These are some of the first pics we have of Ryan and Kaylie. When I look at them I still can hardly believe they are my babies. I have to fully admit that I was drugged up when I saw my babies for the first time. I barely remember it to be honest. I got to see them at about 9 P.M. on the day of their birth. They were born at 5 in the morning. The NICU was a foreign world to me and DH filled me in on “the rules” on our way up. I was weepy before we even got in the door.
I remember having to stay seated in the wheelchair and peer up at them. I saw Ryan first in an open air bed. I was overwhelmed by all the machines, lights, beeps, and wires. I pressed myself to see past all that. He was beautiful. He had 5 fingers and toes on each hand-yay! I remember the skin on Ryan’s legs and back had rolls to it. Kinda like a Shar Pei dog only more precious. Rolls where the fat that would have been accumulating in the last few months would have settled. I touched his thigh—it seemed to be the only place without an electrode/sensor. I could see all the places on his heel where he was pricked. There was even dried blood on the blanket that he laid on. I cried. I wondered if he was in pain.
He wasn’t breathing on his own but they assured us that they were rapidly decreasing the support and that he would be on CPAP in no time. They had tried that already but it was not effective so on the vent he went.
I saw Kaylie next. YIKES! Oh my God! Something along those lines were my FIRST thoughts at seeing my baby—terrible isn’t it? I wish I could have realized how beautiful she was at the moment when I first lay eyes on her, but she was the tiniest baby I had ever seen and I just got wrapped up in that thought. I would give anything to go back to that moment because she is beautiful. I tell her that every day. The poor girl is going to have a big head about it. I actually couldn’t even see her face because she was wearing her blue-blocker sunglasses under the blue lights. These were later removed and the light turned off. Her skin was reddened and you could make out the bones in her body. The tears started rolling. I just remember thinking how small Kaylie was and would she be okay. A baby this small didn’t have a chance right???
It would later prove that little Kaylie was stronger than her brother. She was a fighter from conception. Tears fell left and right—sort of like they are right now as I write. I did a finger and toe count and I touched her through the hole in the isolette. I think a nurse assured me she was holding her own. Like I said, the details are fuzzy. Kaylie was on CPAP from the start. No breathing issues. Her little lungs were working.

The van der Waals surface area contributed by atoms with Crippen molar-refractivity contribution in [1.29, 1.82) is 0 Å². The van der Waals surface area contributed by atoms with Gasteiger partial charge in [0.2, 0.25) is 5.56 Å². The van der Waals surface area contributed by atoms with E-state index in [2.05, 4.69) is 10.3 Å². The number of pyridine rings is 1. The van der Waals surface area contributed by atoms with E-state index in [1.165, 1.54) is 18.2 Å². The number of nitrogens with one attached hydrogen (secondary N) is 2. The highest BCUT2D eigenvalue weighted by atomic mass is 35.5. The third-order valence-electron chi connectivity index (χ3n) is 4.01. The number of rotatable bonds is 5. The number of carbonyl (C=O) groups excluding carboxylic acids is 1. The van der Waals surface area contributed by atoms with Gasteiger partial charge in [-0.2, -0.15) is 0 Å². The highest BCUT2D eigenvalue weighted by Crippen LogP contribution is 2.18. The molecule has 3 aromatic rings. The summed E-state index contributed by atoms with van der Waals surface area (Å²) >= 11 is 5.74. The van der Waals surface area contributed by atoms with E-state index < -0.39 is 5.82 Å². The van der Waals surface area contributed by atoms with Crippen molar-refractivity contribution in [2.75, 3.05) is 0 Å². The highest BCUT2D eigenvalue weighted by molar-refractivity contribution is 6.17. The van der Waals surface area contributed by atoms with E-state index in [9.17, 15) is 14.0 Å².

These poor babies had to endure more than their fair share in just the first few moments of life. I had to try to put on a happy face and stay strong. All I wanted to do was hold my babies and cry. I needed to know that they were going to be fine.
GUILT: The guilt that goes along with not being able to get to full-term with your babies is enough to eat you up. Could I have done something different? You just feel like a big failure. I guess I had to feel good about getting to 30 weeks, some people don’t get there. The Dr.’s didn’t think I would get as far as I did. But I still have the guilt today.
Meanwhile the first time you get out of bed after having a c-section is the most pain I have ever been in. Honestly, after that initial time it gets better but WHOA! It didn’t help that the nurse I had just pretty much yanked me up instead of letting me get up at my own pace. I was taped to the bed!! My catheter tube was taped to me for some reason and then the sticky residue from the tape had me stuck to the bed, so maybe that is why it hurt so badly. I had some resistance. All in all it probably took me a week and half to feel good enough to stop taking pain meds. They say not to do stairs, but to be honest they didn't bother me although I did stick to the rule of once down and once up a day. My mom came to take care of me the first week home.